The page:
Michelle Obama tells Chinese students internet freedom's a universal right

BEIJING Sat Mar 22, 2014 6:43am EDT

1 of 5. Paramilitary policemen (front) stand guard as visitors take pictures of U.S. first lady Michelle Obama (not seen) who is visiting the Summer Palace in Beijing, March 22, 2014.

Credit: Reuters/Petar Kujundzic

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BEIJING (Reuters) - U.S. first lady Michelle Obama told an audience of college students in the Chinese capital on Saturday that open access to information - especially online - is a universal right.

But Obama stopped short of calling on China to offer its citizens greater freedoms on a visit in which she is expected to steer clear of more complicated political issues, but rather try to build goodwill through soft diplomacy.

"It is so important for information and ideas to flow freely over the internet and through the media," Obama said told an audience of about 200 U.S. and Chinese students at Beijing's prestigious Peking University.

"My husband and I are on the receiving end of plenty of questioning and criticism from our media and our fellow citizens, and it's not always easy," she added. "But I wouldn't trade it for anything in the world."

Censorship in Chinese news media and online is widespread, and internet users in the country cannot access information about many controversial topics without special software to circumvent restrictions.

The United States frequently criticizes China's human rights record, including its lack of protection of freedom of speech.

Obama, a Harvard-educated lawyer, is focusing on promoting education and cultural ties during the week-long trip, and will also visit the Great Wall, the historic city of Xi'an, and the southern city of Chengdu along with her mother and two daughters.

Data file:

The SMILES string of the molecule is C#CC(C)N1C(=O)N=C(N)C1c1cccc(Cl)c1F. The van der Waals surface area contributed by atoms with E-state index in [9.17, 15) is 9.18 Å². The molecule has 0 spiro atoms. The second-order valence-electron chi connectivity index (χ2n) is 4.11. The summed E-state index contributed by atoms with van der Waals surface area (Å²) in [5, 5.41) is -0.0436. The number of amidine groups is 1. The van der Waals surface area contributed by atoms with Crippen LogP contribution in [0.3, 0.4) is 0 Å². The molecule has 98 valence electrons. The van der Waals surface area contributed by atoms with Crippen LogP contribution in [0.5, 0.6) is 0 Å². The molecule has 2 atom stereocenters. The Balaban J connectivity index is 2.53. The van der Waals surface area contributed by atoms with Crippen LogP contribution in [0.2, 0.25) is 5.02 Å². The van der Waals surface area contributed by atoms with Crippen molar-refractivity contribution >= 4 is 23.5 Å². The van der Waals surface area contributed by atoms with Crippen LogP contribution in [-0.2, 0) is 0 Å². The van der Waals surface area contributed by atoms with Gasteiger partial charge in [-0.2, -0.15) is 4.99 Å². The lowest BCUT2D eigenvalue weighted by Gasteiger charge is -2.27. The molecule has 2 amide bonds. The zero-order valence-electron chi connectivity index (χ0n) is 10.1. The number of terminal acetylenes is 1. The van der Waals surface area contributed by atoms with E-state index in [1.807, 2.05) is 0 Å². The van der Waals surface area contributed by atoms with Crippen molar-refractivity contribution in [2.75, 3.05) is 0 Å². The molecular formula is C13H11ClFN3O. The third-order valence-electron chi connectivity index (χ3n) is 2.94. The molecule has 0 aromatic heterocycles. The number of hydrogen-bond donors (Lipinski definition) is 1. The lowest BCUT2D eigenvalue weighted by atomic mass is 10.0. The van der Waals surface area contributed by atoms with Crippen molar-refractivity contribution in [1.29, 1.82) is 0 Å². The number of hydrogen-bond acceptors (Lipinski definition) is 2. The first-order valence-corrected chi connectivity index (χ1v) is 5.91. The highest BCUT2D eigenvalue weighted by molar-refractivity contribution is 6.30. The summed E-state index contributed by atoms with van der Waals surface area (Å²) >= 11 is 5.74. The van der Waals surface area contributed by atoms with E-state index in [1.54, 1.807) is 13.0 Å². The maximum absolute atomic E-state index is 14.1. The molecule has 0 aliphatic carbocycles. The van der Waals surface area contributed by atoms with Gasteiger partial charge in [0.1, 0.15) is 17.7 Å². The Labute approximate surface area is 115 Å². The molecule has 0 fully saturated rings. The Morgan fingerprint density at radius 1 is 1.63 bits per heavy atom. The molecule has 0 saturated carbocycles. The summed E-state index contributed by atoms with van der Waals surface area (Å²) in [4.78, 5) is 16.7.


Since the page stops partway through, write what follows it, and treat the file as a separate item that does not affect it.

Former U.S. first ladies Laura Bush and Hillary Clinton both criticized other countries' human rights records on trips abroad while their husbands were in office.

U.S. Ambassador to China Max Baucus also touched on internet freedom on Saturday in remarks to the students before Obama's speech.

"Between texting, Twitter, Facebook, and Snapchat we're all interconnected," he said, describing how technology enables better communication between cultures.

Twitter and Facebook are both blocked in China.

(Reporting By Megha Rajagopalan; Editing by Nick Macfie)

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Comments (13)
Bakhtin wrote:
Looking at the accompanying photos, I have to say the the Obama’s are dressed very poorly. They look as though they are going to the mall, not representing their country on an official visit.

Maybe they should take some advice from Peng Liyuan.

Mar 22, 2014 5:35am EDT  --  Report as abuse
John30303 wrote:
She (he, they) should work on securing privacy on the internet from corporate and governmental snoops and spies.
God Bless (and protect) Mr. Snowden!

Mar 22, 2014 9:28am EDT  --  Report as abuse
Trichiurus wrote:
“My husband and I are on the receiving end of plenty of questioning and criticism from our media and our fellow citizens, and it’s not always easy,” she added. “But I wouldn’t trade it for anything in the world.” :
This is an absolute lie. Both she and her husband get very defensive and angry when questioned about their actions/decisions. Queen Michelle is as two-faced as they come with all the depth of personality of a kiddie-wadding pool. In this country, Michelle’s and Obama’s idea of “freedom” is the same as Putin’s: “We’ll define it for you and we have the means to enforce it.”

Mar 22, 2014 10:43am EDT  --  Report as abuse
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